As hugely successful, profitable Japanese franchises aimed towards kids go, Yu-Gi-Oh! is probably only rivalled by the likes of Pokemon in terms of both success and longevity. If you've lost track of such things thanks to the ravages of time and are currently asking yourself "Is Yu-Gi-Oh really still going?" then the answer is yes, and very much so - this latest theatrical outing for the multimedia money-maker might make claims to being a 10th anniversary celebration, but its manga origins go back fifteen years in its native homeland.
If you're a newcomer to all things Yu-Gi-Oh, be it young or old, you'll be pleased to know that the English language release of Bonds Beyond Time kicks off with a recap of the major tenets of the series (Duel Monsters and all) while also serving to introduce the three major characters you're about to see a whole lot more of. This recap isn't available to the original Japanese release, which as a rather nice touch to the hardcore fans is also available in hard-subtitled form as an extra on the film's DVD edition.
Once you've hopefully orientated yourself with regards to what Yu-Gi-Oh is all about (or hit the fast-forward button whilst loudly proclaiming that you know all this stuff already), the film itself begins in earnest with Judai Yuki (or Jaden Yuki if you prefer) finding himself in a tight spot before jumping forward in time to catch up with Yusei Fudo, only to find that he too soon ends up in peril. The cause of all of this trouble is one man alone - an individual with the ability to "absorb" the powers of other people's cards, effectively stealing their Duel Monsters; an action which upsets the balance of space-time itself and causing Neo Domino City to start to collapse before his eyes.
With the entire city staring obliteration in the face, there's only one thing for it in Yusei's opinion - to follow the evil-doer responsible back through time to regain his lost powers. This journey leads him almost immediately to run into Judai and another scrap against their new shared nemesis, before being led into jumping further back into the past and a meeting with a certain Yugi Muto.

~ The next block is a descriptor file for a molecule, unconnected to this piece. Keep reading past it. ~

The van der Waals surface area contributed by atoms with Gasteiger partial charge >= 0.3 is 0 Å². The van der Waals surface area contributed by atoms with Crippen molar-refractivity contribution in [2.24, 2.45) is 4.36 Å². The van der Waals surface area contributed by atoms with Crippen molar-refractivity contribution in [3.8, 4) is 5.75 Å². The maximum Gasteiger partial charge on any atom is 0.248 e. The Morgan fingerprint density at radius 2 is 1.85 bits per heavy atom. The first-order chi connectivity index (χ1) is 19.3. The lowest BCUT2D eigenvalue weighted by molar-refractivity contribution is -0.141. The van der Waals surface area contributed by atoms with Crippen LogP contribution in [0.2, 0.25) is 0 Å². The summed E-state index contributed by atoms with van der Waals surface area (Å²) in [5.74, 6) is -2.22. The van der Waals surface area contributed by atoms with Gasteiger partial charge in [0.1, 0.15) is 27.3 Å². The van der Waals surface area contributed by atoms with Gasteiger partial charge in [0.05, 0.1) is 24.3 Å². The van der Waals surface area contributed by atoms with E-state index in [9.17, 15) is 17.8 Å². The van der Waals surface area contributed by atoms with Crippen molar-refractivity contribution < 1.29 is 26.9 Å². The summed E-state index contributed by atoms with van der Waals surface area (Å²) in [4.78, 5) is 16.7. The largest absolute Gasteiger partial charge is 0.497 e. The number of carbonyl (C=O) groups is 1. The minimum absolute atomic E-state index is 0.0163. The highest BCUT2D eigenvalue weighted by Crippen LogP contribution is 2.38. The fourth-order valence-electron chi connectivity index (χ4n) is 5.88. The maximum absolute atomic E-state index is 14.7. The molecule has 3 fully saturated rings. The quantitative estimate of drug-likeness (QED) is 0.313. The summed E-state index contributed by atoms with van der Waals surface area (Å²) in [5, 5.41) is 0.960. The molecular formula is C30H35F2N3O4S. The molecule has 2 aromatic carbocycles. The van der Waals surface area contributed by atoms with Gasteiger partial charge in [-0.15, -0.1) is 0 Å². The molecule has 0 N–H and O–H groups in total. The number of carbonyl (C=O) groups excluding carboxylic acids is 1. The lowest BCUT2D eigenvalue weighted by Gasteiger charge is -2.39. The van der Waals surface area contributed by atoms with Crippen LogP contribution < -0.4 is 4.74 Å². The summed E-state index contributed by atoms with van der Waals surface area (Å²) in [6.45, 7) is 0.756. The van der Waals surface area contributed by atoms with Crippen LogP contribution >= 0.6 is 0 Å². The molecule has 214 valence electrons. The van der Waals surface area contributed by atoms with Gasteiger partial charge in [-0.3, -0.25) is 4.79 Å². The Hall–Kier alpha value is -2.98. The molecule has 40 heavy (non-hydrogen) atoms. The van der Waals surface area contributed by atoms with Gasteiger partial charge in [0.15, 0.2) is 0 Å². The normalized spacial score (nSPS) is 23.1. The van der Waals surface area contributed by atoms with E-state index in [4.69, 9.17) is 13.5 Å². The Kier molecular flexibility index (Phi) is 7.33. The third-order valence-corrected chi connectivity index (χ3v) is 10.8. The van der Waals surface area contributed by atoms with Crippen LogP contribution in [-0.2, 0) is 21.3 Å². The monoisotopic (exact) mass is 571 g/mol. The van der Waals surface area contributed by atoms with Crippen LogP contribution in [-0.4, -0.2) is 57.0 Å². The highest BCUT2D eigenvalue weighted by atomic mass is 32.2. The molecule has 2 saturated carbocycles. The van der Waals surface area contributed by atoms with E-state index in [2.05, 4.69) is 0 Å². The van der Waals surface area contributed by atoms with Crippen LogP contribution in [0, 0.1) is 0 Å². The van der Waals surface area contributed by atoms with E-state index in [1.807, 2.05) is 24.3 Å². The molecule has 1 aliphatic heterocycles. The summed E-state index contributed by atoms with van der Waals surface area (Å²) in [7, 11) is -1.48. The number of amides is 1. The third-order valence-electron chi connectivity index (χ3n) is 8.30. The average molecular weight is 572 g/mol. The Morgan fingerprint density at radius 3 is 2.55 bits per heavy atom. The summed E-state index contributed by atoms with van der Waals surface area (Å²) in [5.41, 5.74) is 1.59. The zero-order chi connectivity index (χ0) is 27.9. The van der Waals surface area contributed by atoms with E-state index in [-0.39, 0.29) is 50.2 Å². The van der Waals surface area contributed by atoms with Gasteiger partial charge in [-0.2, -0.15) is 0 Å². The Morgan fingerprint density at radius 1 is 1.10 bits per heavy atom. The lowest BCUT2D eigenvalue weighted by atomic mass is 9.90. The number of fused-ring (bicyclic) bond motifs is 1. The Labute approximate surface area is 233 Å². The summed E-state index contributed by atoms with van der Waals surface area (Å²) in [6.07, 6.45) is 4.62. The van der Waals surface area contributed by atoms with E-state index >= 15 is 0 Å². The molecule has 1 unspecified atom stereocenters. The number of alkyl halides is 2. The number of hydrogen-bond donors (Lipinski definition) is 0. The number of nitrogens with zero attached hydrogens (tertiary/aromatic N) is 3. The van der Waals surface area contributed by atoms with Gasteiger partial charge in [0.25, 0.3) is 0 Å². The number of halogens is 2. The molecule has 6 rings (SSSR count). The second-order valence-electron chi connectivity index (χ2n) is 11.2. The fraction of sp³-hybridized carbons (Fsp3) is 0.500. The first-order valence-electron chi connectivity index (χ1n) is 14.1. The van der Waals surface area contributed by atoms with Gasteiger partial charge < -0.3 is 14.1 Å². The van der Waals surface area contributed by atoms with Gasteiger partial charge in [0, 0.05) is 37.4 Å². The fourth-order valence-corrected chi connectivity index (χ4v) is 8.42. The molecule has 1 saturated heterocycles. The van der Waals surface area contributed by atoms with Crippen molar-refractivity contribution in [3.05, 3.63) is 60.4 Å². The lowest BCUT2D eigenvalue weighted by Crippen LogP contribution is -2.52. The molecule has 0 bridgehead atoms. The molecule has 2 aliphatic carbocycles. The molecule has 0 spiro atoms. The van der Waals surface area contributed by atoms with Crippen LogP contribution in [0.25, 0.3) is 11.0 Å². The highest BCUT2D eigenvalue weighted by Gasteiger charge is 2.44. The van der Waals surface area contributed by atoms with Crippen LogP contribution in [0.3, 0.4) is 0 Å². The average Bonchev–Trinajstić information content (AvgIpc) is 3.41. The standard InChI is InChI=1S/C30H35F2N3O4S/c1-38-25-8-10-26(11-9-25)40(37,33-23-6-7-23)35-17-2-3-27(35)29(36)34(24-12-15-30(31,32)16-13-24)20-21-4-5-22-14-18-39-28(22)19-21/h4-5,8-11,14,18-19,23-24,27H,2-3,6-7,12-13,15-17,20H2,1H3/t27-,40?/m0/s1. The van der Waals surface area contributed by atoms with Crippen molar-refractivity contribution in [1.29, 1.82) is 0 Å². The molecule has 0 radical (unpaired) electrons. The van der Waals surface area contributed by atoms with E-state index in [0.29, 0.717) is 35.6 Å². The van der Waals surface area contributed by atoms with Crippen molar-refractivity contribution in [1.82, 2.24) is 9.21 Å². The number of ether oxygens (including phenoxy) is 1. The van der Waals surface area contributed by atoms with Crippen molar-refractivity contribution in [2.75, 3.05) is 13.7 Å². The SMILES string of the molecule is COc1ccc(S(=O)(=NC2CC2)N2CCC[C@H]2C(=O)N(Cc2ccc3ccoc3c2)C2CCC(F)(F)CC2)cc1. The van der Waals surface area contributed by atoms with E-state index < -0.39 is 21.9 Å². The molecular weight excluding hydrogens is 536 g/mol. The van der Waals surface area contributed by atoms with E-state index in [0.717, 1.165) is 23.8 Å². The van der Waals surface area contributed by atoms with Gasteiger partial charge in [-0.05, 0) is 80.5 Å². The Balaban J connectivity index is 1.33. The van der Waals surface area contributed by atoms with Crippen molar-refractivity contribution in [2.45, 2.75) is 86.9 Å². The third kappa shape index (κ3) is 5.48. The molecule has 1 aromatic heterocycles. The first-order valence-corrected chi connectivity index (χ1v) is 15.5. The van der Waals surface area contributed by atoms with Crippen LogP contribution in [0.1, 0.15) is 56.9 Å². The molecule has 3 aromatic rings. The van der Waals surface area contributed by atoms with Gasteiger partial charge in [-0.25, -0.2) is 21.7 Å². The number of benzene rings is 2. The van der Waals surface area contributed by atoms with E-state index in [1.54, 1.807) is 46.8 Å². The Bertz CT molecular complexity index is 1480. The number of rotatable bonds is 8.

It's here that our three heroes prepare to face off for a battle with the entire future of the world hanging in the balance, and it's at this point that the latter half of the film turns into one humongous card game, full of twists and turns that will most likely leave anyone unfamiliar with how said card game works baffled at best, and suspicious that everyone involved is just cheating and making up the rules as they go along at worst. This is where things get exciting for those into Yu-Gi-Oh, yet an impenetrable blur of tit-for-tat talk of "traps" and "graveyards" that leaves the rest of us (myself included) feeling just a little bit giddy.
It's rather difficult to review what is ultimately a children's movie without sounding like either a smug, heartless so-and-so who doesn't "get it" or an easy touch who will let anything fly in the name of kid's entertainment. Nevertheless, from an objective point of view Bonds Beyond Time can only be praised for keeping its focus and plot progression impeccable tight, ensuring that the film's running time is short and there's virtually no padding in sight. This makes watching the movie an intense, non-stop experience that will surely keep fans of the franchise glued to their seats from beginning to end throughout its riot of colourful and largely well animated (ignoring some horribly cheap-looking use of CG) action and card-flinging.
The downside of this break-neck pace is that it soon becomes clear that the film is simply rushing through to get to its big, climatic battle and the chance to sell some more playing cards to its enthralled audience - the whole time travelling aspect of the film is undeniably cool (especially in this period of entertainment marked by the resurgence of Doctor Who), but it's not only a wasted opportunity but also riddled with plot holes that even kids will see through as it serves only to bring its three characters together at one time and nothing more.
Despite that, even for someone entirely unfamiliar with the world of Yu-Gi-Oh such as myself there's at least some simple entertainment to be had from the film and its simple mission to impress people and make them buy things - on top of that, the movie's English language interation benefits from that initial explanation of the franchise's world, and also boasts an impressively good dub which is arguably preferable even to the original Japanese audio, complete with a much, much better and more powerful audio transfer. The only thing we didn't get to run the rule over here is the film's boast as the first ever 3D anime to hit the UK, given that our DVD release is shorn of such high-tech delights - let's just say that I didn't end up with a headache from watching the DVD version and leave it at that, shall I?
Ultimately, if you're a fan of Yu-Gi-Oh (or have a child or sibling that is) then I would wager you'll be picking up this release regardless of your own personal preferences - the good news is that even if you don't have the foggiest idea about the franchise watching this movie isn't a complete write-off in terms of simple and occasionally daft entertainment.
English audio. Extras on the DVD release consist of a trailer for the movie, the "Bonds Beyond" recap feature, and the original Japanese version of the movie featuring Japanese audio with English subtitles.
The Blu-Ray release of the movie features both 2D and 3D versions of the film's English language release.
Price: DVD - £9.99, Blu-ray - £14.99